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The Toxoplasma gondii-Shuttling Function of Dendritic Cells Is Linked to the Parasite Genotype▿

By Henrik Lambert, Polya P. Vutova, William C. Adams, Karin Loré and Antonio Barragan


Following intestinal invasion, the processes leading to systemic dissemination of the obligate intracellular protozoan Toxoplasma gondii remain poorly understood. Recently, tachyzoites representative of type I, II and III T. gondii populations were shown to differ with respect to their ability to transmigrate across cellular barriers. In this process of active parasite motility, type I strains exhibit a migratory capacity superior to those of the type II and type III strains. Data also suggest that tachyzoites rely on migrating dendritic cells (DC) as shuttling leukocytes to disseminate in tissue, e.g., the brain, where cysts develop. In this study, T. gondii tachyzoites sampled from the three populations were allowed to infect primary human blood DC, murine intestinal DC, or in vitro-derived DC and were compared for different phenotypic traits. All three archetypical lineages of T. gondii induced a hypermigratory phenotype in DC shortly after infection in vitro. Type II (and III) strains induced higher migratory frequency and intensity in DC than type I strains did. Additionally, adoptive transfer of infected DC favored the dissemination of type II and type III parasites over that of type I parasites in syngeneic mice. Type II parasites exhibited stronger intracellular association with both CD11c+ DC and other leukocytes in vivo than did type I parasites. Altogether, these findings suggest that infected DC contribute to parasite propagation in a strain type-specific manner and that the parasite genotype (type II) most frequently associated with toxoplasmosis in humans efficiently exploits DC migration for parasite dissemination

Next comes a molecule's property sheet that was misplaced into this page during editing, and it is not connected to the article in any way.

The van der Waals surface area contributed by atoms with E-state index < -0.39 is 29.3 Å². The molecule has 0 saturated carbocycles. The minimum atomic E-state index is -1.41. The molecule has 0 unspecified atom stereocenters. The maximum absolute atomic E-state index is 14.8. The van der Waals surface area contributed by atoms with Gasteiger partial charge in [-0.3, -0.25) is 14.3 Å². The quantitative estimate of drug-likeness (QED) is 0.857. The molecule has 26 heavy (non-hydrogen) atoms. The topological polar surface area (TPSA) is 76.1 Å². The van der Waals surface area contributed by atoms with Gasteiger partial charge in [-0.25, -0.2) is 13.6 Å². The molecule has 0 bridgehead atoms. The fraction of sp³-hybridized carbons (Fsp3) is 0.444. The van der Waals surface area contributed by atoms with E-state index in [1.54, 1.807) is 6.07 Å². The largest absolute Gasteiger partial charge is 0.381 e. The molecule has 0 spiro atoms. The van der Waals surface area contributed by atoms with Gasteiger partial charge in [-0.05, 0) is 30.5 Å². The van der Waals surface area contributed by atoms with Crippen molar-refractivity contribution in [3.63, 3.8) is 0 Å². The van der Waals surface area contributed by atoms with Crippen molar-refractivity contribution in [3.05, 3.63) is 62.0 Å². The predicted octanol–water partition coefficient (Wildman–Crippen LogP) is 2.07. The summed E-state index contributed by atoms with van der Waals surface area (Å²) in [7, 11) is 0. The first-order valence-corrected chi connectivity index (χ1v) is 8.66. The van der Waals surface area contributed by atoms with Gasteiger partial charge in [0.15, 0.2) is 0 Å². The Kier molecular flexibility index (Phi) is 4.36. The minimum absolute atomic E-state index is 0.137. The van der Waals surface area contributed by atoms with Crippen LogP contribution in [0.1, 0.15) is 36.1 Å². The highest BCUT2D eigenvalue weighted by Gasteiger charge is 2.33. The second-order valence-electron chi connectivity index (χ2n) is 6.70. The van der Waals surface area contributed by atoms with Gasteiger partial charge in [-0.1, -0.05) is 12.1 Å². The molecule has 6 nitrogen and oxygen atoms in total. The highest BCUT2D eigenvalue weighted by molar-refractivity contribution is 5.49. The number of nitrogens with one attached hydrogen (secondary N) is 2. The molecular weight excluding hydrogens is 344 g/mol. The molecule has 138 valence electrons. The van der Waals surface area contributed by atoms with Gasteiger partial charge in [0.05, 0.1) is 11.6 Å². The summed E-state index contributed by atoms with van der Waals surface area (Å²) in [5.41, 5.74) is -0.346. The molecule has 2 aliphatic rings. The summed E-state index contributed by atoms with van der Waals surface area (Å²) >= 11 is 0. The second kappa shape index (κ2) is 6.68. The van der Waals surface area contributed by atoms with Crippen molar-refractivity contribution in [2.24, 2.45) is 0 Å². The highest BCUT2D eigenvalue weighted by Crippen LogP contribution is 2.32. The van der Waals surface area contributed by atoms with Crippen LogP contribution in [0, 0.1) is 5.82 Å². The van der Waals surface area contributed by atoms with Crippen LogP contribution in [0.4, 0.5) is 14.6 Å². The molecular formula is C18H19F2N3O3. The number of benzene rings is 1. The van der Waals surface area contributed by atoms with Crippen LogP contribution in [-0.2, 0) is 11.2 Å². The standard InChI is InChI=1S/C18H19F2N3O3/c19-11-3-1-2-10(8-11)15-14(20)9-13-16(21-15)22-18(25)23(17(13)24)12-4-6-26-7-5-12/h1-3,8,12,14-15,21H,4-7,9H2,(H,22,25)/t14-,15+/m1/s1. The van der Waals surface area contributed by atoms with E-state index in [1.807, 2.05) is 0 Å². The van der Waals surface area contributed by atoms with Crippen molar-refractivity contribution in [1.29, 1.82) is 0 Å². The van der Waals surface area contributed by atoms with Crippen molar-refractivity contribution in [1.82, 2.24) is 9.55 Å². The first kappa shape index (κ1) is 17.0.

Topics: Fungal and Parasitic Infections
Publisher: American Society for Microbiology (ASM)
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Provided by: PubMed Central
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